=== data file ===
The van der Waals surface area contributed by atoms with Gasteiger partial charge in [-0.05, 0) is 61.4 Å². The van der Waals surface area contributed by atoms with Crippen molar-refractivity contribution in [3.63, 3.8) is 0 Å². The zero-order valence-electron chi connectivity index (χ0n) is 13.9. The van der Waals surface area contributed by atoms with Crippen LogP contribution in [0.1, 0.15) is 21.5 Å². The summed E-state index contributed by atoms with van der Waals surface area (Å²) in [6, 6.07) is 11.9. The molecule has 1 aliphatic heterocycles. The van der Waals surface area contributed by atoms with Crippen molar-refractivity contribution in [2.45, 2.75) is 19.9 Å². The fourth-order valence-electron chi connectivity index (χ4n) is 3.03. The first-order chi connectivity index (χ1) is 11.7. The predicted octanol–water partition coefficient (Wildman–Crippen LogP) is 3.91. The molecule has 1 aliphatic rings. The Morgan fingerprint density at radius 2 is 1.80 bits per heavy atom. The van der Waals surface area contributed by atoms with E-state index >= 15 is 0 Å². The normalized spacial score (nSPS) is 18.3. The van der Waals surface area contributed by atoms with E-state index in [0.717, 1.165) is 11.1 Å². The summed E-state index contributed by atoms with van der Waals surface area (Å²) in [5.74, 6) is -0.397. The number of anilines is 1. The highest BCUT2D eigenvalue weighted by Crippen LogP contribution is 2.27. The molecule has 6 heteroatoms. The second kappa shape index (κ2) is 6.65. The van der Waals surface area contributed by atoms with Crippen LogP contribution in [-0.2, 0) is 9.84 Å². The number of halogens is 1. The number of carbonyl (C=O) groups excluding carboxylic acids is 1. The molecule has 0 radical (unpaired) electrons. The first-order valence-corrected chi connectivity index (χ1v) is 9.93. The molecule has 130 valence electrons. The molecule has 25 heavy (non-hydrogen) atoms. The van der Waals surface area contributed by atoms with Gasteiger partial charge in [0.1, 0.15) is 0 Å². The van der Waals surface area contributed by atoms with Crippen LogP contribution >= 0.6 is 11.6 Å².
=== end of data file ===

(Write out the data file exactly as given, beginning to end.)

The van der Waals surface area contributed by atoms with Gasteiger partial charge in [-0.05, 0) is 61.4 Å². The van der Waals surface area contributed by atoms with Crippen molar-refractivity contribution in [3.63, 3.8) is 0 Å². The zero-order valence-electron chi connectivity index (χ0n) is 13.9. The van der Waals surface area contributed by atoms with Crippen LogP contribution in [0.1, 0.15) is 21.5 Å². The summed E-state index contributed by atoms with van der Waals surface area (Å²) in [6, 6.07) is 11.9. The molecule has 1 aliphatic heterocycles. The van der Waals surface area contributed by atoms with Crippen molar-refractivity contribution in [2.45, 2.75) is 19.9 Å². The fourth-order valence-electron chi connectivity index (χ4n) is 3.03. The first-order chi connectivity index (χ1) is 11.7. The predicted octanol–water partition coefficient (Wildman–Crippen LogP) is 3.91. The molecule has 1 aliphatic rings. The Morgan fingerprint density at radius 2 is 1.80 bits per heavy atom. The van der Waals surface area contributed by atoms with E-state index >= 15 is 0 Å². The normalized spacial score (nSPS) is 18.3. The van der Waals surface area contributed by atoms with E-state index in [0.717, 1.165) is 11.1 Å². The summed E-state index contributed by atoms with van der Waals surface area (Å²) in [5.74, 6) is -0.397. The number of anilines is 1. The highest BCUT2D eigenvalue weighted by Crippen LogP contribution is 2.27. The molecule has 6 heteroatoms. The second kappa shape index (κ2) is 6.65. The van der Waals surface area contributed by atoms with Crippen LogP contribution in [-0.2, 0) is 9.84 Å². The number of halogens is 1. The number of carbonyl (C=O) groups excluding carboxylic acids is 1. The molecule has 0 radical (unpaired) electrons. The first-order valence-corrected chi connectivity index (χ1v) is 9.93. The molecule has 130 valence electrons. The molecule has 25 heavy (non-hydrogen) atoms. The van der Waals surface area contributed by atoms with Gasteiger partial charge in [0.1, 0.15) is 0 Å². The van der Waals surface area contributed by atoms with Crippen LogP contribution >= 0.6 is 11.6 Å².